Oakland Tribune from Oakland, California on May 28, 1961 · 6
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Oakland Tribune from Oakland, California · 6

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Oakland, California
Issue Date:
Sunday, May 28, 1961
Page:
6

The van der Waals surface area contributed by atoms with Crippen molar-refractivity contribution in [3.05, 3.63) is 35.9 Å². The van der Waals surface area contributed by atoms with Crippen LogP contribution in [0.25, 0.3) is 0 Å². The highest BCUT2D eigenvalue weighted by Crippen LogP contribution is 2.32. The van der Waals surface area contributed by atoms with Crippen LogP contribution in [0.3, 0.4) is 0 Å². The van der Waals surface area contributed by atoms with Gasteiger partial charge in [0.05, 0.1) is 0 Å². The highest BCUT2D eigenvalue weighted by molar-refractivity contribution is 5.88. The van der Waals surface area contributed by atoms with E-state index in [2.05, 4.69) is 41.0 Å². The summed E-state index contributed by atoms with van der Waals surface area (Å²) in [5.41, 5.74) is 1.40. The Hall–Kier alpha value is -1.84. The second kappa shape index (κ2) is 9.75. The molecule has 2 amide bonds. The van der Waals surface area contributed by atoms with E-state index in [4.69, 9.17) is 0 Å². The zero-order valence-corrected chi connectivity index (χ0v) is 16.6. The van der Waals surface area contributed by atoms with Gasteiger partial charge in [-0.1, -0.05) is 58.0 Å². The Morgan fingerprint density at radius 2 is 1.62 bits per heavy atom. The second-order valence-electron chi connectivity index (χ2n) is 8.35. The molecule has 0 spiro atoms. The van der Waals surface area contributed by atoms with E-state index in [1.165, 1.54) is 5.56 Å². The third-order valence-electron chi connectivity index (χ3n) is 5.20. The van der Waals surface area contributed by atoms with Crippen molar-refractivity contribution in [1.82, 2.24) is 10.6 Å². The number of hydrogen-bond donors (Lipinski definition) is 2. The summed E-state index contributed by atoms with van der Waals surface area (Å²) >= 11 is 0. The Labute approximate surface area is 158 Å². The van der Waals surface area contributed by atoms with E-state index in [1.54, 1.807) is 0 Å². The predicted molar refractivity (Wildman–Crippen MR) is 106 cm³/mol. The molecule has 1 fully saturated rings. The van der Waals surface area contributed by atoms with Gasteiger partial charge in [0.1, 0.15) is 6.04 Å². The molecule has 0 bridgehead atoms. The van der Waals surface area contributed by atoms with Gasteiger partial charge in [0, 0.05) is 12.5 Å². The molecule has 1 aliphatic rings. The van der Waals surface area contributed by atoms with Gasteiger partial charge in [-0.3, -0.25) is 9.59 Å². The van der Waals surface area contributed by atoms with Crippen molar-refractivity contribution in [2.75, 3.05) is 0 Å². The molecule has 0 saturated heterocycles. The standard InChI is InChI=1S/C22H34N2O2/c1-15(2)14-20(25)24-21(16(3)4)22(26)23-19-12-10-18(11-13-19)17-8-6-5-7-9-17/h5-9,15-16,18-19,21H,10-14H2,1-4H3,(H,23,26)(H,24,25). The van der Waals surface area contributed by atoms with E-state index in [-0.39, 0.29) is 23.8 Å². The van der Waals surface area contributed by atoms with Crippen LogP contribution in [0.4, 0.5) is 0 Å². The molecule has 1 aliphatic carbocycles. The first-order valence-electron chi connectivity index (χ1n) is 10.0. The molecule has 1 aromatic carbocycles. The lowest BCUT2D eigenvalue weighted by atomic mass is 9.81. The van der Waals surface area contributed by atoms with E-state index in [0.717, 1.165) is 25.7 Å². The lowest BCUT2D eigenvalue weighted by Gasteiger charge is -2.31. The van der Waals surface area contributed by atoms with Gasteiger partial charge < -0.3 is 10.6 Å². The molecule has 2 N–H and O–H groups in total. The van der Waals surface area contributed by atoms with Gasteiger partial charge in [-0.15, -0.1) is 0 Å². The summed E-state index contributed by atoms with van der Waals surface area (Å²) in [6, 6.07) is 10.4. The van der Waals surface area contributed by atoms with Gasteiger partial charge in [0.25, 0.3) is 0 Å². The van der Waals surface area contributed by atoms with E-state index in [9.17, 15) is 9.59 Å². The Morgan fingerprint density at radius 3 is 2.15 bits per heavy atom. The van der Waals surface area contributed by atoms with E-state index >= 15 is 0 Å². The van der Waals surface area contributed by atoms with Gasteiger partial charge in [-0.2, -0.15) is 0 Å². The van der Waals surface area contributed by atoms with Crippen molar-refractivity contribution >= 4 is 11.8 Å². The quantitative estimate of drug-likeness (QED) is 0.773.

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-I V,, - 6 Oakland Tribune Jceccc Sunday, May 28 5 YOUNGSTERS RAM TRAIN; 4 LOSE LIV1 ; JACKSONVILLE, Fla., "May ZMUPD A motorist, slowing down for a railroad crossing, saw through the haze ofTlawn todaythe wreckage of a late-model car in a ditch beside the tracks. Strewn along the ditch, clad in party clothes, were four girls and a boy. Authorities rushing to the scene in northwest Jacksonville at the call of the motorist, Edward Rule, 23, found three of the youngsters dead. Two others were sped to a hospital, where one of them died several hours later. : Police said the five had lain in the rain-sodden marsh for about seven hours before Rule saw them. Officers said the group was returning from a televised . dance party Friday night when their car apparently skilled into a Southern Railway passenger train. The train, enroute to Cincinnati, continued on its way. Engineer J. W. Mann of Valdosta, Ga., said he was unaware of the accident until told of it when- he was relieved 4nAtlanta; Stanford Man Dies as Car Falls 175 Feet Continued from Page 1 -i Memorial Day Rites Around Bay Memorial Day ... the only blessing of the Civil War . . . will be observed Tuesday with prayers and picnics .' . Taps and traffic . . . the white crosses of the grave and those chalked at the scene of highway accidents.. It "will be marked by trib ute to the "honorable sorrow" for the dead of past wars by a Nation in a troubled peace. d, as summer's first holi- dayand for those who can wrangle it, a long weekend- it also will be a time of outing on highways, waterways and byways. As such, it is one of the days only too memorable for death and injury at which the National Safety Council warns the base hospital with serious head injuries. Highway patrolmen s a f d Wig in gt on apparently fell asleep before his car knocked down 45 feet of chain link fence. A third Bay Area man, James M. Morgan, 58, of 1744 Bush Ave., San Pablo, was killed when he was struck as he crossed San Pablo Ave. Friday night. ; Other deaths included: Ignasio Ramirez Sisto, 24, of Reedley, who was killed when his car plunged into the Sacramento River near Courtland. Lewis D. Cureton, 31, of Guerneville, who was thrown into Russian River near Guerneville when his car smashed into a guardrail. He was pulled from the river immediately, but was dead on arrival at a local hospital. Buntaro Mukai. 83, retired orchard owner and father of 10 adult children, was struck by a car and killed as he walked near Cottle Road in San Jose yesterday. The driver of the car, Ray mond I. Levine, 27, of Camp- bell, was not cited. statistics But the focus of the day will be on the peace and quiet of cemeteries where veterans of past wars and the faithful will gather to pay "increased devotion to that . cause for which they gave the last full measure of devotion." SPECIAL TRIBUTES Military guns will boom sa lutes'.-. . flags will flutter over the crosses . . . speakers wiUintonewordsT)f comfort . . . the poignant notes of Taps will sound . . . and flowers will be ilaced on the-graves of beloved, service and civilians. . A mother who remembers the day as the one on which her son skipped and laughed in anticipation of a special outing will on this Memorial Day lay a wreath in memory of his hero's death. The services start today when at 2 p.m. the Chapel of the Chimes, 4499 Piedmont Ave., Native Sons and Daughters i holdlheir program with Dr. Peter T. Conmy, Oakland librarian and past grand president of the Native Sons, as speaker. given by a U.S. Marine Corps squad and, at noon, the shipyard saluting battery will fire a 21-gun salute. This cemetery, where seamen of the Russian, English and French navies as well as the U.S. lie buried, is one of the oldest -7 military burial grounds in California. Officially closed in-1921, its 996 graves record birthplaces from more than 30 countries. ':Thi daughter of Francis Scott Key, who wrote the Star Spangled Banner, also is interred there. ' ' She was Mrs. Anna Key Turner, wife of a Navy doctor, who died March 15, 1884 at the age of 73. The Canadian Legion, proud land Joint Veterans' organiza tions participation.' Taking part will be Spanish American War Veterans, the ranking seniors of the serv ices. Boy and Girl Scouts will join by placing flags on graves. The services Mountain View Cemetery, Veterans' Plot, 10:15 a.m.. Oakland-Piedmont Municipal Judge Lyle Cook, colonel in the judge advocate corps, USAR, speaker; 22nd Army and shudders-at-anticipatedfof-the aet-that-4t8-members art, past commander Post a Gldei assure an honored last rest ing place for -all British Commonwealth veterans, will hold a service of remembrance in the British Veteran's plots at Greenlawn Memorial Park, Colma, at 2:30 p.m. Tuesday. The main speaker , will be Wakeham Cutts, consul general of Australia, with other consuls general of the com monwealth to attend and par ticipate The S t u a r t Highlander's band of San Francisco and a Sixth Army firing squad will particateJedJbyJhV-Cana-- dian Mounted Police drill team of Oakland Post of the Cana- dianJLegion. Taylor Reports On Intelligence WASHINGTON, May 27-tt) Gen. Maxwell Taylor report- ed to President Kennedy today on the progress of his study of the nation's intelli gence setup,-especiallyrthe Central Intelligence Agency. Taylor, retired Army chief of staff, spent about 30 minutes with Kennedy at the White House but press secretary Pierre Salinger declined any comment: about the meeting Chiropractic Leader, B. J. Palmer Dies DAVENPORT, Iowa, May 27 IR Dr. Bartlett Joshua Palmer, 79, a crusader for chiropractic and a pioneer in radio broadcasting,-died today at his winter home in Sarasota, Fla. Born in poverty, he became a rich man president of five corporations that include the' Palmer school of Chiroprac--tic here and two prosperous Iowa broadcasting companies Mrs. Edna C. Williams and Edwin H. Both, grand presidents of the two orders, will each deliver a eulogy. The names of deceased (members will 4 be read. Oliver Jones, basso, will sing. Brig. Gen. Claude F. Bur-back (USA-ret.) will be the speaker today at the memorial service of the Berkeley United Veterans Council at Marine Point at Aquatic Park at 2 p.m. PARK CEREMONY A wreath will float out over the water as a U.S. Navy fir ing squad from the 12th Naval District fires a salute. Also participating in today's pre-holiday program at the Berkeley park will be a color guard from Hamilton Air Force Base, Mayor Claude B. Hutchison, greetings; Edward R. Walvpast president, who will lay the wreath, and Fred A. Baker, chairman for the day. Veterans organizations have scheduled Oakland services at Mountain View, Evergreen, St. Mary's cemeteries, Lakeside Park and the Chapel of Memories on Tuesday. 0 a k 1 a n a's Congressional Medal of Honor winner, Rob ert S. Kennemore, who lost both legs in the Korean conflict in 1950, is scheduled to speak at both Evergreen Cemetery at 10:30 a.m. and Lakeside Park at 2 p.m. Kennemore, a steel analyst at Hubbard and Co., Emery ville,- of 4051 Fairway Ave is an ex-Marine. Jim, 18, old est of Kennemore s seven children, will become a mem ber Hhecorpsmiie 18. GOVERNOR DUE Gov. Edmund G, Brown is scheduled to head the list oi dignitaries at the Joint Me morial Services at St Mary's Square, California bt. and Grant Ave., San Francisco Tuesday at 4 p.m. The U.S. Sixth Army Band and its Firing Squad, as well as four drum and bugle corps representing Chinese schools will participate in the veteran sponsored program. At Vallejo, services will be held in Mare Island s 106-year- old Naval Cemetery at 10:30 a.m. Rear Adm. L. V. Hon- singer, USN, shipyard com Tnanderrwiff?peatoiJs; and memorial volleys will be MPORTED POPPIES Poppies imported from Eng land and Canada will blossom on the graves with the decora tion by the Canadian Legion auxiliary; The historic Presidio of San Francisco will honor its war rior" dead after a parade of soldiers and veterans starting at 10 a.m. at Lyon St., be tween- Richardson Way and Lombard St. to the Cenotaph at the San Francisco National Cemetery izzrr: The Sixth U. S. Army band will play; Jack A. Stockman, Department of California ad- utant, American Legion, will be the speaker. A 21-gun vol- ey will be fired. At Oakland Array Terminal one minute before noon Taps will sound, a 21-gun salute will Ibe fired, the National Anthem will be played. The flag will go up to full staff. Military music will be played until 12:30 p.m. GROUP SPONSORS Veterans groups from Daughters of the American Revolution to the present 23 organizations in all, under George C. Lee, Fleet Reserve Association, sponsor the Oak- J BUDGET I TERMS & r j i'.jtfr a k. raw -r mm OAKLAND : mi, I II Mill HAYWAKD HNTKUsiN U.MM4 ' SAN JOSE MMtfMiaa crunt marks by veterans and auxiliary leaders; Fleet Reserve Association float ritual with officers to strew flowers on the lake from a launch; music by castiemont High School Band, firing squad, U.S. Marines. . f-agles of Aerie No. 7 win have Assemblyman Don Mul-ford, member . of Berkeley Legion post, as speaker in Lakeside Park at 11 a.m. Par ticipating wfll be Larry Kitz- miller and Bernice Silva, pres- Band and iSlcClymonds HiglfeH4?nts o lo(tee and aux- School band, musical empha ses, placing of wreaths and other veteran participation Mountain View Cemetery, new Veterans' Plot, 10:30 a.m. address by William G. Stew-, 1010, VFW; memorial ritual: Taps by U.S. Marine Corps, Alameda Naval Air station team, decoration of graves by members of Post 1010 and auxiliary. PROGRAM CAST St Mary's Cemetery, end of Howe St., 10:30 a.m., the Rev. James G. Quirk, assistant pas ior ot bi. Leo's cnurch as speaker; Lincoln's Gettysburg Address by Stephen Longo, St. Leo's student; introduction of Gold Star Mothers.Mrs. Helen Ostoreroand solo "Sleep Sol dier Boy, Sleep" by Grace M Joseph. Chapel of Memories, Howe and Mather Sts., 11 a.m auspices of CaptTBill Erwin Post 337, American Legion and Auxiliary; address by Capt. Wayne F. Kildall, chap lain, U.S. Army; sqlo, Beth Payne Battershill: placing wreath in memory of Unknown Soldier. Evergreen Cemetery, 64th Ave. and Camden Streets, 10:30 a.m.; after parade at 9:30 a.m. from Foothill Blvd. and 60th Ave., address by Malcolm M. Champun, past command er, American Legion; music by Castiemont High School R.O.T.C. Band, Weldonian Buglers, Bethany Baptist Church Choir; solo, Ronald Nelson, Oakland Junior Col lege student; musical reading, Eva May Dyke, State Commander D.V.A. Auxiliary, accompanied by Post 471, Auxiliary : chorus ; p 1 a c i n g of wreaths, salute, taps and drill exhibition. PARK SERVICES Navy and Marine Memorial Day. Services, Lakeside Park Memorial Band Stand, 2 p.m., address by Commander J. C Ahman, commander Alameda Navy and Marine Corps Re serve Training Center; re D. MASCIOLI TOTAL of all TOJPS All Sizes Shapes Colors Coffee Tables Dining Tables Occasional Tables Chairs SAW" Many Other Items OPEN TODAY 1-5 D. MASCIOLI 420 FRANCISCO, S.F. Corner of Powell -Tak Bus 15 DAILY 9-6; SUN. 1-5; YU 2-8781 EVERYTHING MUST GO! ihary ; Frank W. Soper, chair man; Ralph Laris, soloist, the U.S. Naval Reserve, U.S. Ma- rme Reserve and Gold Star Mothers The anntfal Memorial Mass aal Cem- etery will, be celebrated at 8 a.m. under auspices of the Knights of Columbus with Army and Navy officers attending. In preparation for Memorial Day rites flags already have been placed on veterans' graves and women will decorate witn flowers' tomorrow. There win be two major ob servances in the Richmond area. Veterans groups from Richmond, El Cerrito, , San Pablo, Albany, and Berkeley will join in rites at 10:30 a.m Tuesday at Sunset View Cem etery in Kensington. The Allied Veterans Council of Richmond will sponsor rites at 2 p.m. today at the Parr-Richmond Terminal at -the foot of South Garrard BUS SERVICE DOUBLED Transit service will be doubled on the 42-Piedmont Ave. bus line Memorial Day between 9 a.m. and 4:30 p.m. to help visitors to Mountain-View Cemetery. Buses will operate between the cemetery and . downtown Oakland every 15 minutes. " Except for Line 42, Sunday schedules will be in operation on local and transbay buses for the holiday Tuesday. Blvd. in Richmond. They will lay a wreath on theJvaterA 20-piece unit from the Richmond Municipal Band- will play. In the Concord area services win be held at 9 a.m.at the Veterans' monument at Pleasant Hilrand at W a.m. at Memory Gardens Cemetery on the Arnold Industrial Highway. '."' Pittsburg will have a service at 10 a.m. on the Veterans Memorial Building lawn; An-tioch graveside services at 11 a.m. at the Antioch Commu- nity Cemetery; Brentwood, 10 ' a.ml in the city park followed by rites in Brentwood Union Cemetery; San Pablo,: services at 2 p.m. at St. Joseph's Cemetery. In Hayward, commemora- live services, 11 a.m. Soldiers' Plot in Lone T$e cemetery; I San Leandro, lOO a.m., at Veterans Memorial Building; , Livermore, 10 a.m., at the G.A.R. plot in Livermore Masonic Cemetery; Fremont, 10 a.m., Holy Ghost Cemetery. shop Hale's Monday and Friday 9:30 a.m. to 9 p.m. 1 4y Hi m 1 mm - i 1 I I I T7.'lf J ...J ll M.:t J TVT-.L. . IruL I I in nil iuu kuu au ui4.ii uiuco u nuck "wuuiuioua m i).n comtort! control! comfort zone iraele-Imuifll bra Your prettiest shape-maker . . . with the most comfort . . . is this miracle band bra, styled with a 2-inch elasticized band that breathes with you, stretches with you, moves with you. Petal shape-pad undercup for firm uplift. White embroidered cotton in sizes 32-36 A; 32-40 B; 34-42 C. ' g50 Pretty Petite paiity brief Completely in control of your figure! Silk Skin's seamless "Pretty Petite" gives you freedom and comfort of a panty brief . ; . the control of a girdle. Fine elastic yarn in white. Small, medium and large. 50 Proportioned longer style, 7.93 Hale's Foundations, second floor ORDER BY MAIL OR PHONE TE 2-7200 and send all mail orders to Hale's, Washington at Oakland. Add 4 sales tax, 33 minimum handling charge if j beyond UP delivery zone, plus 35 minimum charge oa ciders under $3. Quantity Item Color 2nd Color Size Price j I I I name. ! address- I city. -zooe- state I ID charge cash COD. (35 charge) 5-18-Trib. 54-31-22 . drSp-'dry Arnel. jeirsey sheiatli- It' prettily pleated! ' A summer slimmer without sleeves, sashed with a dash of polka dots and lined with pleats, from bodice to hem . . ..pleats that stay in and need no ironing, ever! Washes and dries in a jiffy and packs beautifully. White pink, blue or maize, sizes 10-20. I. .. ; , .., :.v..' ' ; -.. . -. y . . . -, Htlt't Bud ft Drissis, Downtown Only, Mtcond jltar mi- ; ' hk r i -ri'iul V J im ': . :,:v. : : " : V